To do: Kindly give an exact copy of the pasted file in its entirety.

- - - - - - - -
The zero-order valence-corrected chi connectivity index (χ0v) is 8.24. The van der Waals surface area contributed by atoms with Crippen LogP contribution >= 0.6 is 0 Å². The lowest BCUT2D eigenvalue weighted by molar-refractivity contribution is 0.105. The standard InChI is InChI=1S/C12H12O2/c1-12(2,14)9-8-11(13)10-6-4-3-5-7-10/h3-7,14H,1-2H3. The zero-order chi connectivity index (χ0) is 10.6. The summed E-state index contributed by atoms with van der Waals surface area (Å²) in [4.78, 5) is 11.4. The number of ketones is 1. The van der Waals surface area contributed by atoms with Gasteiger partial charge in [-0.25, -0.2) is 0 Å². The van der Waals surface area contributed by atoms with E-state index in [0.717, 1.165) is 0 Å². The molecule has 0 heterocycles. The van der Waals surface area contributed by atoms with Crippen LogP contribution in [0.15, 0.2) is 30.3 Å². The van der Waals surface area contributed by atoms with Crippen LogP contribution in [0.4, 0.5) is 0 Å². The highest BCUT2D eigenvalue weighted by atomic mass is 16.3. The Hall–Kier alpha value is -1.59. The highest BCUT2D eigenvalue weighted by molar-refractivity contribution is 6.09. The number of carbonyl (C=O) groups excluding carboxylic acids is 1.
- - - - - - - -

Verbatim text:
The zero-order valence-corrected chi connectivity index (χ0v) is 8.24. The van der Waals surface area contributed by atoms with Crippen LogP contribution >= 0.6 is 0 Å². The lowest BCUT2D eigenvalue weighted by molar-refractivity contribution is 0.105. The standard InChI is InChI=1S/C12H12O2/c1-12(2,14)9-8-11(13)10-6-4-3-5-7-10/h3-7,14H,1-2H3. The zero-order chi connectivity index (χ0) is 10.6. The summed E-state index contributed by atoms with van der Waals surface area (Å²) in [4.78, 5) is 11.4. The number of ketones is 1. The van der Waals surface area contributed by atoms with Gasteiger partial charge in [-0.25, -0.2) is 0 Å². The van der Waals surface area contributed by atoms with E-state index in [0.717, 1.165) is 0 Å². The molecule has 0 heterocycles. The van der Waals surface area contributed by atoms with Crippen LogP contribution in [0.15, 0.2) is 30.3 Å². The van der Waals surface area contributed by atoms with Crippen LogP contribution in [0.4, 0.5) is 0 Å². The highest BCUT2D eigenvalue weighted by atomic mass is 16.3. The Hall–Kier alpha value is -1.59. The highest BCUT2D eigenvalue weighted by molar-refractivity contribution is 6.09. The number of carbonyl (C=O) groups excluding carboxylic acids is 1.